Sunday, March 29, 2015

Here and there

Just over a year ago I set out to find the house covered in my last post, as well as our East Virginia Street duplex in Phoenix and my grammar school on Indian School Road. I was able to locate Longview School by finding Country Club Estates through which I walked each school day. In fact, I passed Barry Goldwater’s house each time. That was when he was known as an owner of Goldwater’s department stores and was not yet the Republican juggernaut he became. I drove around the western perimeter of the gated community, hung a right and there stood Longview, much altered but clearly the place of my sixth and seventh grades and first girlfriend, Linda Munell. Years later Linda re-entered my sphere as a rock and roll groupie who was bedding my sax playing roommate.

Longview, an Osborn Education

In my day schools had open campuses. It's where you played pick-up basketball and Little League. Now it's all chain link and no trespassing signs.

Locating the East Virginia duplex to which we moved in the summer of 1952 was problematic since the old neighborhood was cheek by jowl with mid-century duplexes, a couple of which might have been our digs. The one shown here feels right. Our's was the rear unit.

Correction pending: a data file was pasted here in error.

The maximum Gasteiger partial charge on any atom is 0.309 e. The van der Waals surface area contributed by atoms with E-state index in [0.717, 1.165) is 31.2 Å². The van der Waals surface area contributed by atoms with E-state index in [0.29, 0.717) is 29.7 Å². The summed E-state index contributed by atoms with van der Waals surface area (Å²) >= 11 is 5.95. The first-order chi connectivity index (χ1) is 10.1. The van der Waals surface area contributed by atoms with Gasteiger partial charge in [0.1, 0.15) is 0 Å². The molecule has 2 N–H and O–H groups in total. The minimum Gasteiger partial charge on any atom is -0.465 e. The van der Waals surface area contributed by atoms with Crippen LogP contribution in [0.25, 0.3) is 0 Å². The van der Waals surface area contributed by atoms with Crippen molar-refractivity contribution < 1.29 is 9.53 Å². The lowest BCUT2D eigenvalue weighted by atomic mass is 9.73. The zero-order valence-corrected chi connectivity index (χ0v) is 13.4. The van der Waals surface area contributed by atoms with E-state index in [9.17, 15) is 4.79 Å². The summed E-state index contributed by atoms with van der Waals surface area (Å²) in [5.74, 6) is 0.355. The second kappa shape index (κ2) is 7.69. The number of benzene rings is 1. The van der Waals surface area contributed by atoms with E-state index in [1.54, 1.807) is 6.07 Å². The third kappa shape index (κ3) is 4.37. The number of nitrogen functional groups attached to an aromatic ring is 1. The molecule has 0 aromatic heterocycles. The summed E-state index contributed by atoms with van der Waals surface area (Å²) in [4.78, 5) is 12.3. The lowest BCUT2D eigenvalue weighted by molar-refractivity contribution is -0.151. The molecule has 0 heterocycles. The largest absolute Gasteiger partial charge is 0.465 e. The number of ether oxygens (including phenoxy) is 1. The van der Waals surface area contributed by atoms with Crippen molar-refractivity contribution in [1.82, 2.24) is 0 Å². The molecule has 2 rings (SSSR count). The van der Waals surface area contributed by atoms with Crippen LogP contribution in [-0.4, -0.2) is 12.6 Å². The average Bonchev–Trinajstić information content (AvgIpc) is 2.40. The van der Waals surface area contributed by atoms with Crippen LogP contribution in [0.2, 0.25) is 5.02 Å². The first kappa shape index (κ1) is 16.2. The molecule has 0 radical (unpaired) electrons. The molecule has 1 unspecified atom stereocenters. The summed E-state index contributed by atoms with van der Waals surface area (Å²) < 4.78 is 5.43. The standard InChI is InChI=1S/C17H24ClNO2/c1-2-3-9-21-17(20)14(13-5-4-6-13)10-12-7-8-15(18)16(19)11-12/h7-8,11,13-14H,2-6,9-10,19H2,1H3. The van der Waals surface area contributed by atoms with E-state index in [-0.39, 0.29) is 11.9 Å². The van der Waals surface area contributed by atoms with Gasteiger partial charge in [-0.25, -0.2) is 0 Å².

The duplex on East Virginia
The duplex was a couple of blocks from North Phoenix High School where I spent many an hour watching track and field meets. North Phoenix coached by Verne Wolfe was a track and field powerhouse in the fifties, spawning the likes of Dallas Long, the Olympic shot-put champion and world record holder who matriculated to USC, and Jim Brewer, the first high schooler to top fifteen feet in the pole vault also went to USC. I remember when he broke the barrier and shortly thereafter saw my Tempe High schoolmate Don Jeisy become the second teen to go fifteen feet. Coach “Chief” Wynn was so worried about Don’s nerves that he lied about the height of the upcoming vault telling him it was a measly 14’-10”. I was next to pit and an accessory to the crime. Don became a marine officer and educator after a stellar track and football career at Arizona State. He was the first alternate in the decathlon at the 1964 Olympics. You’ve heard the term “man among boys.” That was Don.

The stadium at North Phoenix High
It was a trip to Alamos, Mexico in 1951 that led to our move from northern California to Arizona. My mother had seen something in Sunset magazine about a quaint silver mining town at the western end of Copper Canyon. The Nicky Hilton article extolled the charms of the little known Spanish Colonial village. It was so alluring that by summer we found ourselves in Alamos. Rather quickly I cobbled together some rudimentary Spanish and led tourists through the place for a few pesos. A highlight of my tour was a visit to the hacienda of the Jumping Bean King. You can’t make this stuff up. I still recall the busy beans jumping in my ten year old palm.

The hotel on the plaza had a drive-in courtyard as I recall. Our room was upstairs facing the courtyard. Drinking water was “treated” by resting it in earthen “ollas” suspended from the portal. Many an evening was spent at the cine watching John Wayne and Esther Williams movies dubbed in Spanish.